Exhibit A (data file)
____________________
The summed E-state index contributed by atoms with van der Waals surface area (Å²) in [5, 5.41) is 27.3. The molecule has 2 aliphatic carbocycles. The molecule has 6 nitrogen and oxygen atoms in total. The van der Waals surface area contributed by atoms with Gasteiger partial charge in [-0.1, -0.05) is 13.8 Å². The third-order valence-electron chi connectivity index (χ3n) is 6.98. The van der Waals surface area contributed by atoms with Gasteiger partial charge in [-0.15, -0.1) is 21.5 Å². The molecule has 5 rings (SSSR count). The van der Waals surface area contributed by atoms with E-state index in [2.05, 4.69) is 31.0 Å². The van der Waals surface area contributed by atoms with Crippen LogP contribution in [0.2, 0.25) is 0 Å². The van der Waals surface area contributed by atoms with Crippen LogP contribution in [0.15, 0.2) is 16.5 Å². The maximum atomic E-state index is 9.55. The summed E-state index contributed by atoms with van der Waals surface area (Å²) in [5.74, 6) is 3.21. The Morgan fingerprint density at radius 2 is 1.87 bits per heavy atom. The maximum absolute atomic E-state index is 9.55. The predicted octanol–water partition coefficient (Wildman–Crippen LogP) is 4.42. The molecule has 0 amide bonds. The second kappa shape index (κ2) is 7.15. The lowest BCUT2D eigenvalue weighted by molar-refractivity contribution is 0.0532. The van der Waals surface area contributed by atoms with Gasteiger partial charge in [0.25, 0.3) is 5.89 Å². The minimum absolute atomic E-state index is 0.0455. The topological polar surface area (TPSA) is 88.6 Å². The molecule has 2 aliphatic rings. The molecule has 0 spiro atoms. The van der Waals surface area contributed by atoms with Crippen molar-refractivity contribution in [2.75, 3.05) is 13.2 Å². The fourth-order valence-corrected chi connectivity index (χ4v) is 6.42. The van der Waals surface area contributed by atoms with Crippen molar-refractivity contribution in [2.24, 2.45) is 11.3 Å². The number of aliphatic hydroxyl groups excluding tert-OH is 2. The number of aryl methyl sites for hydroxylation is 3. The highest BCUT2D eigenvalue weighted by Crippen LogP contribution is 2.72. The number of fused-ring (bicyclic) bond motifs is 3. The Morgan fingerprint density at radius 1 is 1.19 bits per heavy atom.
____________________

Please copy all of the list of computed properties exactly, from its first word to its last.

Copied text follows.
The summed E-state index contributed by atoms with van der Waals surface area (Å²) in [5, 5.41) is 27.3. The molecule has 2 aliphatic carbocycles. The molecule has 6 nitrogen and oxygen atoms in total. The van der Waals surface area contributed by atoms with Gasteiger partial charge in [-0.1, -0.05) is 13.8 Å². The third-order valence-electron chi connectivity index (χ3n) is 6.98. The van der Waals surface area contributed by atoms with Gasteiger partial charge in [-0.15, -0.1) is 21.5 Å². The molecule has 5 rings (SSSR count). The van der Waals surface area contributed by atoms with E-state index in [2.05, 4.69) is 31.0 Å². The van der Waals surface area contributed by atoms with Crippen LogP contribution in [0.2, 0.25) is 0 Å². The van der Waals surface area contributed by atoms with Crippen LogP contribution in [0.15, 0.2) is 16.5 Å². The maximum atomic E-state index is 9.55. The summed E-state index contributed by atoms with van der Waals surface area (Å²) in [5.74, 6) is 3.21. The Morgan fingerprint density at radius 2 is 1.87 bits per heavy atom. The maximum absolute atomic E-state index is 9.55. The predicted octanol–water partition coefficient (Wildman–Crippen LogP) is 4.42. The molecule has 0 amide bonds. The second kappa shape index (κ2) is 7.15. The lowest BCUT2D eigenvalue weighted by molar-refractivity contribution is 0.0532. The van der Waals surface area contributed by atoms with Gasteiger partial charge in [0.25, 0.3) is 5.89 Å². The minimum absolute atomic E-state index is 0.0455. The topological polar surface area (TPSA) is 88.6 Å². The molecule has 2 aliphatic rings. The molecule has 0 spiro atoms. The van der Waals surface area contributed by atoms with Crippen molar-refractivity contribution in [2.75, 3.05) is 13.2 Å². The fourth-order valence-corrected chi connectivity index (χ4v) is 6.42. The van der Waals surface area contributed by atoms with Crippen molar-refractivity contribution in [2.24, 2.45) is 11.3 Å². The number of aliphatic hydroxyl groups excluding tert-OH is 2. The number of aryl methyl sites for hydroxylation is 3. The highest BCUT2D eigenvalue weighted by Crippen LogP contribution is 2.72. The number of fused-ring (bicyclic) bond motifs is 3. The Morgan fingerprint density at radius 1 is 1.19 bits per heavy atom.